Project description:Cannabidiol (CBD), a phytocannabinoid compound of <i>Cannabis sativa</i>, shows limited oral bioavailability due to its lipophilicity and extensive first-pass metabolism. CBD is also known for its high intra- and inter-subject absorption variability in humans. To overcome these limitations a novel self-emulsifying drug delivery system (SEDDS) based on VESIsorb<sup>®</sup> formulation technology incorporating CBD, as Hemp-Extract, was developed (SEDDS-CBD). The study objective was to evaluate the pharmacokinetic profile of SEDDS-CBD in a randomized, double-blind, cross-over design in 16 healthy volunteers under fasted conditions. As reference formulation, the same Hemp-Extract diluted with medium-chain triglycerides (MCT-CBD) was used. CBD dose was standardized to 25 mg. Pharmacokinetic parameters were analyzed from individual concentration-time curves. Single oral administration of SEDDS-CBD led to a 4.4-fold higher C<sub>max</sub> and a 2.85-/1.70-fold higher AUC<sub>0-8h</sub>/AUC<sub>0-24h</sub> compared to the reference formulation. T<sub>max</sub> was substantially shorter for SEDDS-CBD (1.0 h) compared to MCT-CBD (3.0 h). Subgroup analysis demonstrated a higher bioavailability in women compared to men. This difference was seen for MCT-CBD while SEDDS-CBD mitigated this gender effect. Overall, SEDDS-CBD showed a significant improvement for all determined pharmacokinetic parameters: increased CBD plasma values (C<sub>max</sub>), favorably enhanced bioavailability (AUC) and fast absorption (T<sub>max</sub>). No safety concerns were noted following either administration.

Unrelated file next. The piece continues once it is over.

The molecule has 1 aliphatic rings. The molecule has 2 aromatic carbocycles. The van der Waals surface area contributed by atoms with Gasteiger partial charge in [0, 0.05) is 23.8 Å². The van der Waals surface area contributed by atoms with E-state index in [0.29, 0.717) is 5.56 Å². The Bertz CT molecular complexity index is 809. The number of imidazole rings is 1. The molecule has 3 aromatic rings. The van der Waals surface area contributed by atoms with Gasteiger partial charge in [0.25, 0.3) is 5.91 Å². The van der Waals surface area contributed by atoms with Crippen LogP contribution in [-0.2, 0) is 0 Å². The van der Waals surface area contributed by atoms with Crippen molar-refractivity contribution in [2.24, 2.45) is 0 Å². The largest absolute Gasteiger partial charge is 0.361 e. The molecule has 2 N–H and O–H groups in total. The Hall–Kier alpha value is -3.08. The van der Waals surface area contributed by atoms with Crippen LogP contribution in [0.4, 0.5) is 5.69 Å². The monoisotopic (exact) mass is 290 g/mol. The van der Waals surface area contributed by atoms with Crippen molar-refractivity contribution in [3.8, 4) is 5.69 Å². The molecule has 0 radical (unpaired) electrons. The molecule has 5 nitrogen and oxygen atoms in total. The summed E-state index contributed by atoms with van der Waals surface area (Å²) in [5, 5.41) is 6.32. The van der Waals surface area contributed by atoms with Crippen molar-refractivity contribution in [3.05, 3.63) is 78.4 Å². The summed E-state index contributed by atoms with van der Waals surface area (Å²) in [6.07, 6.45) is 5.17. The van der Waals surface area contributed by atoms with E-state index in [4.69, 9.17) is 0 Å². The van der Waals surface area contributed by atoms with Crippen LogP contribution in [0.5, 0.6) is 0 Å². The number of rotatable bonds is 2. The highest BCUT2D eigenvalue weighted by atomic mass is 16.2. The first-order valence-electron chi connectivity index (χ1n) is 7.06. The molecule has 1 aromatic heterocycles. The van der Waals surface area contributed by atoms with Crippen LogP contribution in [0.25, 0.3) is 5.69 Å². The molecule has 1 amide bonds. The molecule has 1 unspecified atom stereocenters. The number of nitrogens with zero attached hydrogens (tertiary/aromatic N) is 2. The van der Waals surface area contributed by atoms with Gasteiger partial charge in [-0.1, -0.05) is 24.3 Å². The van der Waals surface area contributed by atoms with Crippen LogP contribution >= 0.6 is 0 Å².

Project description:Self-emulsifying drug delivery systems (SEDDS) can improve the oral bioavailability of poorly water-soluble drugs. Solid self-emulsifying drug delivery systems (s-SEDDS) offer several advantages including improved drug stability, ease of administration, and production. Most compounds employed in developing s-SEDDS are solid in nature, with a high amount of surfactants added. The aim of this study was to develop an s-SEDDS using a tocotrienol-rich fraction (TRF) as the model liquid active substance via a simple adsorption method. The solid formulation was developed using magnesium aluminosilicate as the carrier with 70% TRF and 30% surfactants (poloxamer and Labrasol<sup>®</sup>). The formulation showed good self-emulsification efficiency with stable emulsion formed, excellent powder flowability, and small emulsion droplet size of 210-277 nm. The s-SEDDS with combined surfactants (poloxamer and Labrasol<sup>®</sup>) showed a faster absorption rate compared to preparations with only a single surfactant and enhanced oral bioavailability (3.4-3.8 times higher) compared to the non-self-emulsifying oily preparation when administered at a fasted state in rats. In conclusion, an s-SEDDS containing a high amount of TRF was successfully developed. It may serve as a useful alternative to a liquid product with enhanced oral bioavailability and the added advantage of being a solid dosage form.